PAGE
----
Z. W. Pylyshyn and R. W. Storm (1988) have shown that human observers can accurately track four to five items at a time. However, when a threshold paradigm is used, observers are unable to track more than a single trajectory accurately (S. P. Tripathy & B. T. Barrett, 2004). This difference between the two studies is examined systematically using substantially suprathreshold stimuli. The stimuli consisted of one (Experiment 1) or more (Experiments 2 and 3) bilinear target trajectories embedded among several linear distractor trajectories. The target trajectories deviated clockwise (CW) or counterclockwise (CCW) (by 19°, 38°, or 76° in Experiments 1 and 2 and by 19°, 38°, or 57° in Experiment 3), and observers reported the direction of deviation. From the percentage of correct responses, the ¿effective¿ number of tracked trajectories was estimated for each experimental condition. The total number of trajectories in the stimulus and the number of deviating trajectories had only a small effect on the effective number of tracked trajectories; the effective number tracked was primarily influenced by the angle of deviation of the targets and ranged from four to five trajectories for a ±76° deviation to only one to two trajectories for a ±19° deviation, regardless of whether the different magnitudes of deviation were blocked (Experiment 2) or interleaved (Experiment 3). Simple hypotheses based on ¿averaging of orientations,¿ ¿preallocation of resources,¿ or pop-out, crowding, or masking of the target trajectories are unlikely to explain the relationship between the effective number tracked and the angle of deviation of the target trajectories. This study reconciles the difference between the studies cited above in terms of the number of trajectories that can be tracked at a time.
    • The reference frame for encoding and retention of motion depends on stimulus set size

      Huynh, D.L.; Tripathy, Srimant P.; Bedell, H.E.; Ogmen, Haluk (2017-04)
      The goal of this study was to investigate the reference frames used in perceptual encoding and storage of visual motion information. In our experiments, observers viewed multiple moving objects and reported the direction of motion of a randomly selected item. Using a vector-decomposition technique, we computed performance during smooth pursuit with respect to a spatiotopic (nonretinotopic) and to a retinotopic component and compared them with performance during fixation, which served as the baseline. For the stimulus encoding stage, which precedes memory, we found that the reference frame depends on the stimulus set size. For a single moving target, the spatiotopic reference frame had the most significant contribution with some additional contribution from the retinotopic reference frame. When the number of items increased (Set Sizes 3 to 7), the spatiotopic reference frame was able to account for the performance. Finally, when the number of items became larger than 7, the distinction between reference frames vanished. We interpret this finding as a switch to a more abstract nonmetric encoding of motion direction. We found that the retinotopic reference frame was not used in memory. Taken together with other studies, our results suggest that, whereas a retinotopic reference frame may be employed for controlling eye movements, perception and memory use primarily nonretinotopic reference frames. Furthermore, the use of nonretinotopic reference frames appears to be capacity limited. In the case of complex stimuli, the visual system may use perceptual grouping in order to simplify the complexity of stimuli or resort to a nonmetric abstract coding of motion information.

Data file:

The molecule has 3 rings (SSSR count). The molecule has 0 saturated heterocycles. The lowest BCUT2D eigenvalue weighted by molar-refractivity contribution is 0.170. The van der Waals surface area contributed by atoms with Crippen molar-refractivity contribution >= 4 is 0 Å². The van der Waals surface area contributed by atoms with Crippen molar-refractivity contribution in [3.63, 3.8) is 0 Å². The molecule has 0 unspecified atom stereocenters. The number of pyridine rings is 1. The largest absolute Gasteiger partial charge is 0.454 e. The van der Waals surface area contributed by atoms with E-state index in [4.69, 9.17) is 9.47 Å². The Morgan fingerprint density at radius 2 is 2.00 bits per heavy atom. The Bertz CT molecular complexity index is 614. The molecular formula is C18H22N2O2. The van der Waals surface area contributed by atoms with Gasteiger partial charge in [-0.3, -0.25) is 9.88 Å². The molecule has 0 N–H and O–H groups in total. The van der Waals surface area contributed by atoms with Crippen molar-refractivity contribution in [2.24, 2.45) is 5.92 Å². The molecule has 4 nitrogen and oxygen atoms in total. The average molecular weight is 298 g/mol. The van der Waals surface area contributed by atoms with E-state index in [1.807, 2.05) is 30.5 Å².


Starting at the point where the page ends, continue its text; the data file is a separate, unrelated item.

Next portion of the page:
• Sensory memory is allocated exclusively to the current event-segment

      Tripathy, Srimant P.; Ögmen, H. (2018-09-07)